Here it is packaging and all. Once I went there and asked where the mineral spirits (turpentine) is located. The guy said they do not carry mineral spirits.

Mineral spirits is...PAINT THINNER! Seriously!
Well, give him a break, if he had the IQ of Bill Gates he wouldn't be working in a hardware store. Probably tell you they don't carry screws, either, that "those are only legal in Las Vegas, now get out of my store you sicko"!:
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Old February 19th, 2012, 11:05 PM   #8 (permalink)
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Quote:
Originally Posted by stratnewf View Post
I'm putting on a brand new set of vintage kluson tuners but the bushings are bigger than the stock holes. I read that the best tool to use is a reamer, but the guy at the hardware store didn't really know what I was talking about and I got a feeling they didn't have them. Now I'm kinda stuck because I can't find a reamer, only online where they are $60+. Has anyone had any luck with using a regular drill bit? I'm skeptical because I'm afraid I'll mess up my headstock.
You can do it with a regular drill, but it is more risky. For best results with that approach you really need a good sharp drill bit and a drill press.

That said... $60 is crazy for a tapered reamer. I paid about $10 for mine from Harbor Freight Tool. If your hardware store doesn't have them you need to go to a better hardware store!




That was the first thing that came up on google...
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Old February 20th, 2012, 01:20 AM   #9 (permalink)
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I worked in retail hardware for 30 yrs. and loved it,I got to help people everyday. I know a lot of hardware clerks don't know what a reamer is, but they will learn, it can take years to become a good hardware clerk, you have to know plumbing, electrical, paint mixing, lawn & garden, housewares, re-keying locks, cutting and threading pipe, not to mention having to learn cashiering. my point , is, a good experienced hardware person is priceless so don't give up on them, they have a lot going on in that brain.......poppa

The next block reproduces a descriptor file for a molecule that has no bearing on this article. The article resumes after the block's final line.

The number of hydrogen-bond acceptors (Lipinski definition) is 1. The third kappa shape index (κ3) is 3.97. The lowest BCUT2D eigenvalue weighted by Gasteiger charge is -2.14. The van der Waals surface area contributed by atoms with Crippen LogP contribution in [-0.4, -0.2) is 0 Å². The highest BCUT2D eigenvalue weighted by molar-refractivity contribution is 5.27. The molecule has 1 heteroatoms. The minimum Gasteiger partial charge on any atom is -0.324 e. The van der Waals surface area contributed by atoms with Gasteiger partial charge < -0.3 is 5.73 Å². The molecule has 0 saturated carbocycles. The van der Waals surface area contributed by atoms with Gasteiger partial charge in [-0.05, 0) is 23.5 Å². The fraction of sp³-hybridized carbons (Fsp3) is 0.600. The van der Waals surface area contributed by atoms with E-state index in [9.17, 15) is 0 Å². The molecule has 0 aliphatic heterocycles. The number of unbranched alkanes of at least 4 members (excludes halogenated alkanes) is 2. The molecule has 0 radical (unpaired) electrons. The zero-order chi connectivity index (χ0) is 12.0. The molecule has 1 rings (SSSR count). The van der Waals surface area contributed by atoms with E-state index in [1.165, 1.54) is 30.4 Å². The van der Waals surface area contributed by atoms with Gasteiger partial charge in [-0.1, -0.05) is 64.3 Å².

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Old February 20th, 2012, 02:09 AM   #10 (permalink)
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Strado,

That is the EXACT reamer that I have! All General brand tools used to be made in the good ol' U.S.A., but now, sadly, like most other things, are made in Cathay (sigh!).
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Old February 23rd, 2012, 06:11 PM   #11 (permalink)
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Hey there, here is a method i have used for this task. I am a carpenter, not a tech, but this worked for me..

Remove your existing tuners from your headstock. Get a piece of scrap timber, preferably smooth and dressed, at least 20mm or 0.75inch and clamp it with a soft face workclamp to the "logo" side of your headstock. Get a drill bit the EXACT size of your existing bushing hole and, using a cordless drill, drill through the holes from the back of the neck, through the scrap, to the front.
Next, get a drill bit the Exact size diameter of your new bushings and drill slowly from the "scrap side" towards the back. The scrap timber will help to steady the drill bit as it goes through. Take your time, its not a race. There shouldn't be any "break-out" at the back of the neck but even if there is a very slight amount the body of the tuners will cover it.
Hope this has been of some help to you.